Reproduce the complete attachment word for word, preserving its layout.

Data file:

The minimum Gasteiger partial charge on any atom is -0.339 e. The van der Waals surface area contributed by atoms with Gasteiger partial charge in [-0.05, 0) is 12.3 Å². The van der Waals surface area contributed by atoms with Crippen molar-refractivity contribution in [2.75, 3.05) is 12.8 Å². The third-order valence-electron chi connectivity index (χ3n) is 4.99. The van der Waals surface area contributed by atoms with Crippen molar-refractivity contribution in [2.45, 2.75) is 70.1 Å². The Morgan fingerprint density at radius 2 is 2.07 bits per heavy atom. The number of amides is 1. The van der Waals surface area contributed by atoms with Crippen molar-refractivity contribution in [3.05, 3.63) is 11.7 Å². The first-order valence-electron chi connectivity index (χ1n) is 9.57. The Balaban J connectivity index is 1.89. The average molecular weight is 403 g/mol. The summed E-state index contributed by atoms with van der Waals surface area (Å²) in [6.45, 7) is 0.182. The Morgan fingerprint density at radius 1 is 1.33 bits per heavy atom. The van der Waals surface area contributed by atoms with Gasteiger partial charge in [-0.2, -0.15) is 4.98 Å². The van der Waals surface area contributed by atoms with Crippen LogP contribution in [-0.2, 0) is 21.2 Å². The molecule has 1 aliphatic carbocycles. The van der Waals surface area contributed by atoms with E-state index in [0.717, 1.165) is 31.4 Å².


The minimum Gasteiger partial charge on any atom is -0.339 e. The van der Waals surface area contributed by atoms with Gasteiger partial charge in [-0.05, 0) is 12.3 Å². The van der Waals surface area contributed by atoms with Crippen molar-refractivity contribution in [2.75, 3.05) is 12.8 Å². The third-order valence-electron chi connectivity index (χ3n) is 4.99. The van der Waals surface area contributed by atoms with Crippen molar-refractivity contribution in [2.45, 2.75) is 70.1 Å². The Morgan fingerprint density at radius 2 is 2.07 bits per heavy atom. The number of amides is 1. The van der Waals surface area contributed by atoms with Crippen molar-refractivity contribution in [3.05, 3.63) is 11.7 Å². The first-order valence-electron chi connectivity index (χ1n) is 9.57. The Balaban J connectivity index is 1.89. The average molecular weight is 403 g/mol. The summed E-state index contributed by atoms with van der Waals surface area (Å²) in [6.45, 7) is 0.182. The Morgan fingerprint density at radius 1 is 1.33 bits per heavy atom. The van der Waals surface area contributed by atoms with Gasteiger partial charge in [-0.2, -0.15) is 4.98 Å². The van der Waals surface area contributed by atoms with Crippen LogP contribution in [-0.2, 0) is 21.2 Å². The molecule has 1 aliphatic carbocycles. The van der Waals surface area contributed by atoms with E-state index in [0.717, 1.165) is 31.4 Å².